The decor in the aquarium can be straightforward; good-sized bundles of java moss or a couple of spawning mops will give the fish somewhere to drop their eggs, and a handful or two of real peat fibre is recommended to create the right water conditions. You can keep the bottom of the tank bare for maintenance purposes, and you can have a small air-powered filter containing peat and set to turn over slowly as a good alternative; otherwise, filtration is not essential. It might be beneficial to add a few almond, beech or oak leaves to the tank also.

It would be best if you then introduced a single pair of well-conditioned adult fish to each container. It is wise to perform the transfer slowly to avoid excessive levels of stress, but if they like the conditions, they should begin to spawn daily in the evening.

We are unsure if these Barbs consume their eggs or not although they do not seem to hunt for them as many other Barbs do actively.

Once spawning has begun, it should continue at irregular intervals daily, and it is at this point that the plants or spawning mops become twice as useful as they offer sanctuary for the female when she needs to flee the attentions of the over-eager male.

You can leave the pair where they are to spawn, and when the tiny young are born, they will survive on their yolk sacs for a few days. After they have consumed their entire yolk sac, you should then provide them with paramecium or other microscopic foods. Once they get bigger and become free-swimming, you can feed them on microworm and artemia nauplii.

While the days pass, you may see additional fry appearing from later spawning results.

It is advisable that you wait a week or two before you start to perform small water changes; this will avoid unnecessarily shocking the young Barbs.

Frquently asked questions about the Butterfly Barb

Are Butterfly Barbs suitable for a community aquarium?

Butterfly Barbs are not really suitable for most community aquariums. They have a shy, retiring nature and can be intimidated or outcompeted for food by larger, more boisterous tankmates. Instead, it would be best to choose similarly-sized, peaceful African species such as Jae Barbs, Killifish and smaller Tetras, as well as small south American Characins. Corydoras Catfish and Otocinclus may also make good tankmates.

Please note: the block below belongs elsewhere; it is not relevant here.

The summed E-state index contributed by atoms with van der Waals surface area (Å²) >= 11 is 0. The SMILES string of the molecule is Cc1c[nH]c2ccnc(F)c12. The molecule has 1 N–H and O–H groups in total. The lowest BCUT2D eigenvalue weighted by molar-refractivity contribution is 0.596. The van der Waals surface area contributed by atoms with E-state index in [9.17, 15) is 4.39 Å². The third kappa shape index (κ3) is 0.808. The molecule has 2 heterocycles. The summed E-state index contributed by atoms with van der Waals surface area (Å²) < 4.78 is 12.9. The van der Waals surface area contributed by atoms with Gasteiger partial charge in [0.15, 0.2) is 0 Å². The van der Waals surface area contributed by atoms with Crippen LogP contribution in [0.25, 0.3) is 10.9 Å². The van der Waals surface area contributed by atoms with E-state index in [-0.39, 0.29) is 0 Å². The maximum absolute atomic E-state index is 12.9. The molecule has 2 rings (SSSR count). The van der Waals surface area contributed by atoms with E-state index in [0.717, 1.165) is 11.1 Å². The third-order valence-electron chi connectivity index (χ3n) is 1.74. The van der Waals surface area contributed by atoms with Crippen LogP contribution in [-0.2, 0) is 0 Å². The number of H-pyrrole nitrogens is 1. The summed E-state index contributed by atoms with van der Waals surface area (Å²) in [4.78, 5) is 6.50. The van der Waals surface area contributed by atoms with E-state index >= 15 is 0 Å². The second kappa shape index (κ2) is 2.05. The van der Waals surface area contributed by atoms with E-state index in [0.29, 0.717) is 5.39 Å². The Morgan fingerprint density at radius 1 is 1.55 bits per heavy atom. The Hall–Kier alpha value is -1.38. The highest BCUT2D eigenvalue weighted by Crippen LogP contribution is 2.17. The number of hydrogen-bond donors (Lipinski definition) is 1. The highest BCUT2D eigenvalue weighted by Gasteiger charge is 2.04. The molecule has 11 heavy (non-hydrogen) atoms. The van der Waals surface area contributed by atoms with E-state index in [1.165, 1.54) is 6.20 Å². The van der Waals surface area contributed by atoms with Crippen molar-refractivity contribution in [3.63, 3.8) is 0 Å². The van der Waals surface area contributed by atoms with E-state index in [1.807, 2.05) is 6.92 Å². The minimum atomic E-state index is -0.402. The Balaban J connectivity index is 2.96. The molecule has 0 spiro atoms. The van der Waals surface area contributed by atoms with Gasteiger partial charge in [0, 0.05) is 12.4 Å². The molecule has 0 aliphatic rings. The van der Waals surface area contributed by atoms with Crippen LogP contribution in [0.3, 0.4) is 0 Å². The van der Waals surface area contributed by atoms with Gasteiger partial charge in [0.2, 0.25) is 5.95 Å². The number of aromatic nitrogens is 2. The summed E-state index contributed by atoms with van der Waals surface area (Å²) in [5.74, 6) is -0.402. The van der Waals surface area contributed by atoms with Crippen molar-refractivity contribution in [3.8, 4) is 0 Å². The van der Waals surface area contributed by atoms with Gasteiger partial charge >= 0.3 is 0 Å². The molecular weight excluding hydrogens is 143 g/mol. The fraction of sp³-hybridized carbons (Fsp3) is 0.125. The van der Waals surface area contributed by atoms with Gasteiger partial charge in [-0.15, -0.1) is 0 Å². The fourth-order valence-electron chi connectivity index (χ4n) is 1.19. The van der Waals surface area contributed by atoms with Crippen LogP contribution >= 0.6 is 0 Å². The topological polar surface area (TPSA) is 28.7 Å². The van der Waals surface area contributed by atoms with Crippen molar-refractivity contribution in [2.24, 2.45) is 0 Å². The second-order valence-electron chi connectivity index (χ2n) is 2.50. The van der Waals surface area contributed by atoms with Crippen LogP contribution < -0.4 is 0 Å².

How big do Butterfly Barbs get?

Young Butterfly Barbs develop very fast and show their first large spot within a week. At two weeks old, the second spot becomes apparent, and by six weeks old, the young fish have reached their full size of up to 3.5 cm, where they swim alongside the adults.

How can you tell male and female Butterfly Barbs apart?

Males will display brighter colouration and have a yellow tint in their fins, especially when they are in breeding condition. In contrast, the females are a duller colour and have stockier bodies.

How many Butterfly Barbs should you keep together?

Although Butterfly Barbs are sociable by nature, they are a shoaling fish rather than a schooling species. These Barbs develop a distinct pecking order between males. Therefore, you should ideally maintain this fish in groups of 8 or more individuals; however, the tank needs to be of sufficient size, allowing weaker individuals a break from dominant individuals and decorated in such a way that you have plenty of broken lines of sight. If you choose to keep these fish singly, they can become withdrawn in a tiny group or cramped conditions, and subdominant fish may be bullied regularly.

What should I feed my Butterfly Barbs?

Butterfly Barbs will accept dried foods such as flakes or granules of a fitting size; however, you should not feed them this solely. Daily meals of small live and frozen foods such as artemia, grindal worm, daphnia, and suchlike will result in the best colouration and health as well as help to encourage your fish to come into breeding condition.

Where do Butterfly Barbs initially come from?

Butterfly Barbs are endemic to the Democratic Republic of Congo in central Africa, where they have been recorded in major parts of the Congo River drainage system within the great area of equatorial rainforest situated east and south of the main river channel. Butterfly Barbs inhabit slow-moving, shaded, shallow rainforest swamps and streams with dense vegetation. The water is typically stained a brown colour due to the release of chemicals and tannins released by decomposing plant matter, and the substrate is covered with fallen leaves, branches and twigs. These environments contain very soft, acidic, cool water and are often dimly lit due to the rainforest canopy overhead.

Other Barbs of interest

African Banded Barb(Barbus fasciolatus)
Arulius Barb(Dawkinsia arulius, Puntius arulius)
Black Ruby Barb(Pethia nigrofasciata)
Blue Spotted Hill Trout(Barilius bakeri)
Checker Barb(Oliotius oligolepis)
Cherry Barb(Puntius titteya)
View all Barbs
Date Added: 09/12/2020 - Updated: 05/01/2022 16:12:16